2. The position on top of the roof guarantees unobstructed sunlight exposure to the solar CPV system, independent of how the roof is positioned.
3. Both systems share one inverter; a significant cost savings
This way, James adds value to his wind turbine and increases the total renewable output that brings energy neutral homes closer to reality, while Shawn indirectly accesses a wide-spread international distribution network without the associated work and can concentrate on his own business model.
James and Shawn have extensive international business experience and managed successful high technology startups. Here are the links to their entries at the GE ECOmagination Challenge:
About James Post
James is a Dutch national, currently living in Grenada. He managed startup Proton Electronics vof, which developed high tech electronics in the 1970's and was the first small company selected by the Dutch government to participate in high tech missions to India and Asia. Proton Electronics became famous by their 2 chip video terminal set that emulated the much larger Televideo terminal board and the Single Board Computer that was licensed to India.
With the same team he formed Ultimate Technology BV, also in Naarden, the Netherlands. The objective was to design an EDA (Electronic Design Automation) PC based system that would rival (expensive) workstation based systems. The product, Ultiboard, became famous because of the "real time design rule check" that worked faster on a low end PC than many workstations based systems. After 10 years Ultiboard became European market leader with more than 20,000 users and is now owned by National Instruments plc.
In addition to the RidgeBlaster James also entered a solar air conditioning system (solar space heating, cooling and dehumidification) that reduces energy consumption by 65-95%:
http://challenge.ecomagination.com/home/Affordable-effective-and-aesthetic-solar and the Energy Conservation Controller, a home automation system that automatically switches lights on and off and adjusts temperatures based on person's presence in the room, controlled by user settings: http://challenge.ecomagination.com/home/Energy-Conversation-Controller-reduces-c The 3 systems, while entered separately in the GE ECOmagination Challenge, together form the main ingredients for zero energy homes.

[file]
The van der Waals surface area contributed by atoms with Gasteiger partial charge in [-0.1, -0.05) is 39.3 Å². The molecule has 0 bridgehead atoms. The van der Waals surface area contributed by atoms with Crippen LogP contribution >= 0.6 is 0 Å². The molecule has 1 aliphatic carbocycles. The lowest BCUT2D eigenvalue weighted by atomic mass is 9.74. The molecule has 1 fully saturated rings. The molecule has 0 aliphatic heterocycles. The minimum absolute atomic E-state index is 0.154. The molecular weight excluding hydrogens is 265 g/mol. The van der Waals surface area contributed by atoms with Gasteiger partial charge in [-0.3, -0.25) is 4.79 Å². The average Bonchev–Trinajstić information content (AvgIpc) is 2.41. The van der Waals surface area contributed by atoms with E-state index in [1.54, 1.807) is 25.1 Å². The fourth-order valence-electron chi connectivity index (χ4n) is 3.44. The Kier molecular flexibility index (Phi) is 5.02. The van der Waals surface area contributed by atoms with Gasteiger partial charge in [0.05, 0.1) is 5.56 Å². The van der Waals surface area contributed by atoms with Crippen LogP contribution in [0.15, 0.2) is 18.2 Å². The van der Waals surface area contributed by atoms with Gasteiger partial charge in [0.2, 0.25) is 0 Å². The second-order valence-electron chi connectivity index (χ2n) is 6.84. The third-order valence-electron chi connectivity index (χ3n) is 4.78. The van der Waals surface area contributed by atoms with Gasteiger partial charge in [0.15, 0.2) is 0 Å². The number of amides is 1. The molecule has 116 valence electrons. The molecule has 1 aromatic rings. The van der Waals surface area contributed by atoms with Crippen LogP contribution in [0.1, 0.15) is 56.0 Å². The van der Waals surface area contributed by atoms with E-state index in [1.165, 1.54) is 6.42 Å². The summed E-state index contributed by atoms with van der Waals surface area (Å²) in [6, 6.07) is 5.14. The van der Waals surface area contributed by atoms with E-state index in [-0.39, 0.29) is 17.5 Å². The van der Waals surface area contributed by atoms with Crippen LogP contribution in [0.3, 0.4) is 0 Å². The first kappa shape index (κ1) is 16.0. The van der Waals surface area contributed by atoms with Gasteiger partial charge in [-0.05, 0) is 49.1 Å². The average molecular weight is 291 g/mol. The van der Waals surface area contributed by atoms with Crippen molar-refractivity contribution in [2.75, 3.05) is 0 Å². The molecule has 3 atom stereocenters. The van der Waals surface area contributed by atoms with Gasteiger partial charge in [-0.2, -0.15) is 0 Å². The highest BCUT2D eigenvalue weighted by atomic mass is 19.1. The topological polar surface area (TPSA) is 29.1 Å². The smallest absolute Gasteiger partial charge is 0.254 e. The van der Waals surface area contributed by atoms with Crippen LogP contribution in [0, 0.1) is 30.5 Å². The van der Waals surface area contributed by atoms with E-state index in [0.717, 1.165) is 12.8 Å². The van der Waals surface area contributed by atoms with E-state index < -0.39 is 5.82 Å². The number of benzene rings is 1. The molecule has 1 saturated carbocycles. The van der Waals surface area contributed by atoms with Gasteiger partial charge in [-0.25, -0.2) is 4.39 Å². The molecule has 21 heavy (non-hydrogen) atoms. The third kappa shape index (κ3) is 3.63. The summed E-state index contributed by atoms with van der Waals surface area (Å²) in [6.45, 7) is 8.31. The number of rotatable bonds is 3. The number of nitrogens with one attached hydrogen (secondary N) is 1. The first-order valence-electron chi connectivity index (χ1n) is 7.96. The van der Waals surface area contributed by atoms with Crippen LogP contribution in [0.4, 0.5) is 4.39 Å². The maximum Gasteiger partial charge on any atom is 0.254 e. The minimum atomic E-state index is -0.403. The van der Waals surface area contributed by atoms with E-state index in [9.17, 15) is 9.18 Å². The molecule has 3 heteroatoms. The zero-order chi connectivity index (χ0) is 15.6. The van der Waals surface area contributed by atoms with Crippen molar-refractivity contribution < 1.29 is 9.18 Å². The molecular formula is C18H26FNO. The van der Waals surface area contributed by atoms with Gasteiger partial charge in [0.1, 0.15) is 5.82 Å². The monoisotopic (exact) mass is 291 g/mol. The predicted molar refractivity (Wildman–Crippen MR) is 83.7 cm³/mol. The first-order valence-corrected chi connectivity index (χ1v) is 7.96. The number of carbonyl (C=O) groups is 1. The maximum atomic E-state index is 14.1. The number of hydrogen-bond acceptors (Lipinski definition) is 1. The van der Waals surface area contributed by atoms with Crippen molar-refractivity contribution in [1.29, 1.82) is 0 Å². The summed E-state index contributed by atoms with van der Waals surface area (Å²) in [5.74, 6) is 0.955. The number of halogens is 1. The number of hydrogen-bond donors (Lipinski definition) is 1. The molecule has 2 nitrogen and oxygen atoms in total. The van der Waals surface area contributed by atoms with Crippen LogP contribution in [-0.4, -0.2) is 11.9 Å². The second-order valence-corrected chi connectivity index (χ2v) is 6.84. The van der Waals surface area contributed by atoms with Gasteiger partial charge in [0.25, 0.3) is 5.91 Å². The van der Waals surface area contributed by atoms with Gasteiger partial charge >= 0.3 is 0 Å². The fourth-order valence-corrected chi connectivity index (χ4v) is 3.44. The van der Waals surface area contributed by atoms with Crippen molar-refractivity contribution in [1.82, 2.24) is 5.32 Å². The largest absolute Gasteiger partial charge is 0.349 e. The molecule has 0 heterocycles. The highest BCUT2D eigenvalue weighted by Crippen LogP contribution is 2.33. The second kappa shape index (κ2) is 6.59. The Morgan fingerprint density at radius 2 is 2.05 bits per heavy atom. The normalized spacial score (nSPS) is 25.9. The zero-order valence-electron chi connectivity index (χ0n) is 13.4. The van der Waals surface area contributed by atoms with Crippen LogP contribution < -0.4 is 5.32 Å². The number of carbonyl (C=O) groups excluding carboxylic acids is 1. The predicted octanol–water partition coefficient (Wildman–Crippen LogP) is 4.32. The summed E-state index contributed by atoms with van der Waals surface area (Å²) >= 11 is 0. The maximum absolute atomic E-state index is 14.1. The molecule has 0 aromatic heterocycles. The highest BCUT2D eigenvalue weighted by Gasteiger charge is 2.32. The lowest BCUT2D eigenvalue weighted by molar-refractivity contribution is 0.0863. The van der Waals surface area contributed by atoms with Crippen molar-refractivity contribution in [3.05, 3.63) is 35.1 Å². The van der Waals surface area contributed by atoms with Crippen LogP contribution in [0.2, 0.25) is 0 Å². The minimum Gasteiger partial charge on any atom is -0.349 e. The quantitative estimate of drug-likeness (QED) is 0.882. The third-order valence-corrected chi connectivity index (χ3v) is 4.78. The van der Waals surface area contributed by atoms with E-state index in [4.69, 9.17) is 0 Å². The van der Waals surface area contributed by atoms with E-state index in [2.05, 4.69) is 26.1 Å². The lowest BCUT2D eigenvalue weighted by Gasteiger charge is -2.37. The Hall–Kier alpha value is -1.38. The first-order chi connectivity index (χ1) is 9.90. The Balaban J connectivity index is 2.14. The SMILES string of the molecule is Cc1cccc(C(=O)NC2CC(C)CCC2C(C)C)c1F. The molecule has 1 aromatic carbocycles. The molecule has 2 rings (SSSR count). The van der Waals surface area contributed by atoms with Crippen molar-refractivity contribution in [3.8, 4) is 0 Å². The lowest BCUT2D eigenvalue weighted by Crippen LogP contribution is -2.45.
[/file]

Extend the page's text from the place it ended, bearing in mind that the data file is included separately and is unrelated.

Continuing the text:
About Shawn Buckley
Dr. Shawn Buckley is an American who led the development of the MIT solar module in the 1970s. Buckley's group pioneered cheap and fast module fabrication in small factories. Buckley left MIT to help found Hydro-Sun, the Chevron Oil subsidiary that licensed his MIT technology and poured $10 million into its development.
As an MIT mechanical engineering professor, his specialties were solar energy and manufacturing. Buckley also taught at Berkeley, UCLA and Huazhong University of Science and Technology, China's top ME school. Before MIT, Buckley received his PhD summa cum laude at UC-Berkeley where he developed "ground effects" that lets racecars corner faster. Sponsored by Group Lotus (Wymondham, UK), the research led to Lotus winning the Formula One World Constructor's Championship and Mario Andretti winning the F1 Drivers Championship in 1978.
Shawn is the author of Sunup to Sundown (McGraw-Hill), a layman's book on solar energy that has sold 20,000 copies. He holds 26 US patents, including 9 in solar energy. Shawn has 30 years management experience, having founded 6 Silicon Valley startups in solar energy (2), manufacturing (2), consumer products and sourcing.
About the GE ECOmagination Challenge
In Phase II of the GE ECOmagination Challenge, a $200 million innovation experiment, businesses, entrepreneurs, innovators and students share their best ideas on how to improve our energy future - and just might get funded. Phase II of the ECOmagination Challenge focuses on "Powering Your Home": innovative ideas about capturing, managing, and using energy in the home.
General Electric teamed up with some of the best-known venture capital firms, including Emerald Technology Ventures, Foundation Capital, KPCB and RockPort Capital, to help back the most promising ideas.